Now this gives people a fun incentive to reject sexual offers, playing the game of Too Good for You. If A rejects the overtures of the at least nominally attractive B, A is signaling that (1) A is confidant enough to suggest that A really is somehow better than B and (2) A might really be better than B, because A can (probably) get the sex A wants without having to get it from B. All the merrier of knowledge of the rejection travels in common social circles of A and B.
Naturally this game cuts into sex both directly (giving people an incentive to reject otherwise attractive offers).and indirectly, because people will often decline even to advance offers for fear of the humiliation (i.e. status lowering) of receiving rejection. Big-time awesome Atlantic blogger Ta-Nehisi Coates once put it memorably (though you should mentally substitute your preferred gender-neutral terms of choice for “man” and “woman” in the passage):
No one likes rejection. No man walks into the bar and says “You know what will be awesome? If I strike out repeatedly tonight.” Very often, men…don’t approach the woman they’re most attracted to–they approach the woman who they think they have the best shot at.
And so people spend lots of resources trying to look more impressive so they don’t get Too Good for You played at them. But since everyone else is likewise spending resources, it’s a treadmill, or perhaps more accurately an arms race, during which all sorts of people spend time not having sex with each other and working too hard too boot to generate the resources consumed in the status competition that results in not having that much sex. Ugly. Very ugly.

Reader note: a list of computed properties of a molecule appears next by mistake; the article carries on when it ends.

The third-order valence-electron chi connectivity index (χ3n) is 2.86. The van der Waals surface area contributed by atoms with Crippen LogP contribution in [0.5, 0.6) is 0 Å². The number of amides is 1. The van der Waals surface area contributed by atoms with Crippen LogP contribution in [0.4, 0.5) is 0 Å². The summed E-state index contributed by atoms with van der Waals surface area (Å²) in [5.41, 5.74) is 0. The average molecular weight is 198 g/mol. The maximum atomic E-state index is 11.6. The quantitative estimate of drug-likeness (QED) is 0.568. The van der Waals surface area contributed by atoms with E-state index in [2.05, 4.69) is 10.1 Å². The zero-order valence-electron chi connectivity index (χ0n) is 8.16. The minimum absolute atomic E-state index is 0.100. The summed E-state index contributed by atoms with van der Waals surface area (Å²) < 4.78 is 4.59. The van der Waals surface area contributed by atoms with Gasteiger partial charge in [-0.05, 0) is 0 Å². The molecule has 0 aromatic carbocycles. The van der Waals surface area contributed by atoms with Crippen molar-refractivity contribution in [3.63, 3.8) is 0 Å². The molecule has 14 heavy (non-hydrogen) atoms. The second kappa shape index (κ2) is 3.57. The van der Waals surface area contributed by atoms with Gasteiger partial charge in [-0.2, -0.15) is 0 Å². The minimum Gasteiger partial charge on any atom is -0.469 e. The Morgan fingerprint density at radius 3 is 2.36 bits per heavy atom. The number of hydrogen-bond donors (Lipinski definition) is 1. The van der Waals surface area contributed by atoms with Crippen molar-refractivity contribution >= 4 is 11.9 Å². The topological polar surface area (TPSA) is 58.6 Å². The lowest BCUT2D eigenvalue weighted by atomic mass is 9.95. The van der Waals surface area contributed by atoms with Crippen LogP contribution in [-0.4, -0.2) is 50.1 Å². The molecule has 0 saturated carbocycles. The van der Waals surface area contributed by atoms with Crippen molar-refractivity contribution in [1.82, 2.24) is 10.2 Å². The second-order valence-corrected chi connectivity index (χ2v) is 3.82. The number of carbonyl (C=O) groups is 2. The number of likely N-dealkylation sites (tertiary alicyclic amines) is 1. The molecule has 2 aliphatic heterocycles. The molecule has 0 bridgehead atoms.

But of course the ugliness doesn’t stop there. Human beings an ingenious in the ways of misery. Consider another possible game.
Monogamy for Thee. Having access to rare things is good for status, but ownership, the ability to exclude others, is even better. You get a lot more social mileage out of having Old Master in your study than just going to see one in a museum, owning beachfront property has far more cachet than just being able to go to the beach, and your securing admission to Princeton is made all the sweeter by knowing that for every applicant who got in, eleven are rejected.
There are many things that make people sexy. Some appear to be universal or nearly so — youth, health, wit, artistic and athletic ability and so on, while others are more local, having perhaps to do with the prevailing standards of beauty or talent particular to one’s culture. But all of these things are at least somewhat scarce, and their combination in a single person is scarcer still. Nature is grossly inegalitarian in how it distributes favors.
Now if people are actually fairly promiscuous, then how socially awesome must you be if you can somehow monopolize the sexual attentions of a very attractive person? Impose a sacrifice of sexual opportunities on them? (Or at the very least, push their sexual alternatives into socially invisible spaces — the tryst with the gardener, the dalliance with the call girl.) At the extreme end of human societies we have potentates (marvelous word!) constructing harems with enforced monogamy for many, but even our humble middle classes have their own version of this, grabbing what little status they can by imposing monogamy on each other.
And if you can’t make it work monogamously? If you think you have a monogamous relationship but are cheated on, or if you can’t establish any monogamous relationship? Then you’re an object of pity and contempt, and woe is you. But woe is you anyway, because given your promiscuous nature, monogamy really ain’t all that much fun for you.
Thus the games spin on, and so does the misery.